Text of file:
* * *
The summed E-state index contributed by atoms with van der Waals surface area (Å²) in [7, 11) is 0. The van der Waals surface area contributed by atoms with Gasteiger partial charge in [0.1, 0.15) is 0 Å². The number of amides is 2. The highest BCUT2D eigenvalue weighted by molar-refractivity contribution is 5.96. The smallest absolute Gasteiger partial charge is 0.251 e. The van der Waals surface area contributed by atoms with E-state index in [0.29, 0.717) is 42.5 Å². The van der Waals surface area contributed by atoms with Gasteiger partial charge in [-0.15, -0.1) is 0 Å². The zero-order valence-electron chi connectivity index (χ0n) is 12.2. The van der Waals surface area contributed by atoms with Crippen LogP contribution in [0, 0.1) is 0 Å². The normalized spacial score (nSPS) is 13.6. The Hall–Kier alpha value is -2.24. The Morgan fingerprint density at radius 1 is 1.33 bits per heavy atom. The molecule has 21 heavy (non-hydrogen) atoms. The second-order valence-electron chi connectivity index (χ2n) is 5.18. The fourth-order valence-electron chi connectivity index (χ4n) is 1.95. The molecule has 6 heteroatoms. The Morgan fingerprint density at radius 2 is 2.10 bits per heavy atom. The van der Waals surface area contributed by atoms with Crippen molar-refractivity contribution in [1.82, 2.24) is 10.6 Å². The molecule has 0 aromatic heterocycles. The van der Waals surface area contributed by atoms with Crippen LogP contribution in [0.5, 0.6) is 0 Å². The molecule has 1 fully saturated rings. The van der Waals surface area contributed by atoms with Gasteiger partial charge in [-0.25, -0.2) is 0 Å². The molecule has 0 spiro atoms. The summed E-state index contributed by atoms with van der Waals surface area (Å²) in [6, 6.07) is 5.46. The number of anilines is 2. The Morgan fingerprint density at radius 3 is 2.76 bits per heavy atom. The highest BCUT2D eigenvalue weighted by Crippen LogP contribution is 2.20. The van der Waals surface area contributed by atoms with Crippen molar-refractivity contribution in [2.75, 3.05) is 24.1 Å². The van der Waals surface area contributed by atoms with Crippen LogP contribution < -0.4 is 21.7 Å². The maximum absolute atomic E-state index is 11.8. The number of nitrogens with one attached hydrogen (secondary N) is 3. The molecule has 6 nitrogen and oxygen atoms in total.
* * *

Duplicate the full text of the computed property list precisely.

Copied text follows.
The summed E-state index contributed by atoms with van der Waals surface area (Å²) in [7, 11) is 0. The van der Waals surface area contributed by atoms with Gasteiger partial charge in [0.1, 0.15) is 0 Å². The number of amides is 2. The highest BCUT2D eigenvalue weighted by molar-refractivity contribution is 5.96. The smallest absolute Gasteiger partial charge is 0.251 e. The van der Waals surface area contributed by atoms with E-state index in [0.29, 0.717) is 42.5 Å². The van der Waals surface area contributed by atoms with Gasteiger partial charge in [-0.15, -0.1) is 0 Å². The zero-order valence-electron chi connectivity index (χ0n) is 12.2. The van der Waals surface area contributed by atoms with Crippen LogP contribution in [0, 0.1) is 0 Å². The normalized spacial score (nSPS) is 13.6. The Hall–Kier alpha value is -2.24. The Morgan fingerprint density at radius 1 is 1.33 bits per heavy atom. The molecule has 21 heavy (non-hydrogen) atoms. The second-order valence-electron chi connectivity index (χ2n) is 5.18. The fourth-order valence-electron chi connectivity index (χ4n) is 1.95. The molecule has 6 heteroatoms. The Morgan fingerprint density at radius 2 is 2.10 bits per heavy atom. The van der Waals surface area contributed by atoms with Crippen molar-refractivity contribution in [1.82, 2.24) is 10.6 Å². The molecule has 0 aromatic heterocycles. The van der Waals surface area contributed by atoms with Crippen LogP contribution in [0.5, 0.6) is 0 Å². The molecule has 1 fully saturated rings. The van der Waals surface area contributed by atoms with Gasteiger partial charge in [-0.25, -0.2) is 0 Å². The molecule has 0 spiro atoms. The summed E-state index contributed by atoms with van der Waals surface area (Å²) in [6, 6.07) is 5.46. The number of anilines is 2. The Morgan fingerprint density at radius 3 is 2.76 bits per heavy atom. The highest BCUT2D eigenvalue weighted by Crippen LogP contribution is 2.20. The van der Waals surface area contributed by atoms with Crippen molar-refractivity contribution in [2.75, 3.05) is 24.1 Å². The van der Waals surface area contributed by atoms with Crippen LogP contribution < -0.4 is 21.7 Å². The maximum absolute atomic E-state index is 11.8. The number of nitrogens with one attached hydrogen (secondary N) is 3. The molecule has 6 nitrogen and oxygen atoms in total.